Joshua Bell is one of the most celebrated violinists of his era, and his restless curiosity, passion, and multi-faceted musical interests are almost unparalleled in the world of classical music. Selected as Music Director of the Academy of St Martin in the Fields by the musicians in 2011, Bell is the first person to hold this post following Sir Neville Marriner, who formed the orchestra in 1958.
An exclusive Sony Classical artist, Joshua Bell has recorded more than 40 CDs since his first LP recording at age 18 on the Decca Label, garnering Grammy, Mercury, Gramophone and Echo Klassik awards in the process. The Academy of St Martin in the Fields’ first release under Bell’s leadership, Beethoven Symphonies No. 4 and 7, debuted at #1 on the Billboard charts, and was followed up by the critically acclaimed Bach. Other recent releases include French Impressions with pianist Jeremy Denk, At Home With Friends, Vivaldi’s The Four Seasons with the Academy of St Martin in the Fields, and Tchaikovsky’s Violin Concerto with the Berlin Philharmonic. His discography encompasses much of the major violin repertoire as well as ground-breaking collaborations across multiple musical genres with respected artists from the worlds of Pop (Sting, Josh Groban), Jazz (Chick Corea, Branford Marsalis), Bluegrass (Edgar Meyer, Bela Fleck) and Film (including John Corigliano’s Oscar-winning soundtrack, The Red Violin, and the Oscar-nominated score to Ladies in Lavender written by Nigel Hess and starring Dames Judy Dench and Maggie Smith).
Born in Bloomington, Indiana, Joshua Bell received his first violin at age four and at 12 began studying with the legendary Josef Gingold at Indiana University where he now serves as a senior lecturer at the Jacobs School of Music. At the age of 14 Bell began his rise to stardom, performing with Riccardo Muti and the Philhadelphia Orchestra and at age 17 making his Carnegie Hall debut and touring Europe for the first time.
Perhaps the event that helped most to transform his reputation from ‘musicians’ musician’ to ‘household name’ was his incognito performance in a Washington, DC subway station in 2007. Ever adventurous, Bell had agreed to participate in the Washington Post story by Gene Weingarten which thoughtfully examined art and context. The story earned Weingarten a Pulitzer Prize and sparked an international firestorm of discussion. The conversation continues to this day, thanks in part to the September 2013 publication of the children’s book The Man with the Violin by Kathy Stinson, illustrated by Dušan Petričić from Annick Press.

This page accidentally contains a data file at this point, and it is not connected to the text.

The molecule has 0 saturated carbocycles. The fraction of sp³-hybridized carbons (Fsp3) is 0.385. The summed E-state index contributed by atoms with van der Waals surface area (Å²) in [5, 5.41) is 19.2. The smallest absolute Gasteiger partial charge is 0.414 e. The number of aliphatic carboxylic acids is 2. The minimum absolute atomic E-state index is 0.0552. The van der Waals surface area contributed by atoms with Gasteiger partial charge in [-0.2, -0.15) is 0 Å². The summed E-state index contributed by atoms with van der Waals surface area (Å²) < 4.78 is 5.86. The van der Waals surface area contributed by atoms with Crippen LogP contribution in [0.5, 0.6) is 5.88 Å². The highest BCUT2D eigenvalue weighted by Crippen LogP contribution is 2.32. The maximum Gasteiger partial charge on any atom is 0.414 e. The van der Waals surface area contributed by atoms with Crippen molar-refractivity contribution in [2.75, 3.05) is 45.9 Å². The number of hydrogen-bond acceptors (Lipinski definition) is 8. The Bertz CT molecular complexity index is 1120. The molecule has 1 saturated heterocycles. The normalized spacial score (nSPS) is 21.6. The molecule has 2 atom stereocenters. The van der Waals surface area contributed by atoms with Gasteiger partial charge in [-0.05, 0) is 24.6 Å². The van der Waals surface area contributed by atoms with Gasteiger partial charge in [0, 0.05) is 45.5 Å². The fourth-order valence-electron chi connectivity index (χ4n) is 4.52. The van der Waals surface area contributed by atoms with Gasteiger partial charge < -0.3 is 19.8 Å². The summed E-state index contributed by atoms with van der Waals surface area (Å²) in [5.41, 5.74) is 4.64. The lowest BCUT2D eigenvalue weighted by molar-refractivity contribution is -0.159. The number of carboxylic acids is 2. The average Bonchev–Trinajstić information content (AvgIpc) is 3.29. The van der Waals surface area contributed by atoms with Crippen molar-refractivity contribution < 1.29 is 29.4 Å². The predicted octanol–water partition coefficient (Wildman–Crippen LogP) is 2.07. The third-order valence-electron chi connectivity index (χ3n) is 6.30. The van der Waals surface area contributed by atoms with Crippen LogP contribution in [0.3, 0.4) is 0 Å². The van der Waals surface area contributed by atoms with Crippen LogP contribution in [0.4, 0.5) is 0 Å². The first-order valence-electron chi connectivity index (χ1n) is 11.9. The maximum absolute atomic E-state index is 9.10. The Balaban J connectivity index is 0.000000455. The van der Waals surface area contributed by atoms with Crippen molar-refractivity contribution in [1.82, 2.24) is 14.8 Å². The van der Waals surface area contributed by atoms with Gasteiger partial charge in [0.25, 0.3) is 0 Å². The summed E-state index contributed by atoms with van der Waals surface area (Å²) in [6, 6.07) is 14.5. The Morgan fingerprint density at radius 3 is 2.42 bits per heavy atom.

Joshua Bell has received many accolades: in 2013 he was honoured by the New York Chapter, The Recording Academy; in 2012 by the National Young Arts Foundation; in 2011 he received the Paul Newman Award from Arts Horizons and the Huberman Award from Moment Magazine. Bell was named ‘Instrumentalist of the Year, 2010’ by Musical America and received the Humanitarian Award from Seton Hall University. In 2009 he was honoured by Education Through Music and he received the Academy of Achievement Award in 2008. He was awarded the Avery Fisher Prize in 2007 and was inducted into the Hollywood Bowl Hall of Fame in 2005.
In 2003 Joshua Bell was chosen to perform at the World Economic Forum for an audience of world leaders and was later recognized by that prestigious organisation as a Young Global Leader. Convinced of the value of music as both a diplomatic and educational tool, he has performed for three U.S. Presidents as well as the President of China and has devoted himself to several charitable causes, most notably Education Through Music, which has helped put instruments in the hands of tens of thousands of kids in the inner cities of America.
Joshua Bell performs on the 1713 Huberman Stradivarius violin and uses a late 18th century French bow by François Tourte.
Find out more about Joshua Bell at www.joshuabell.com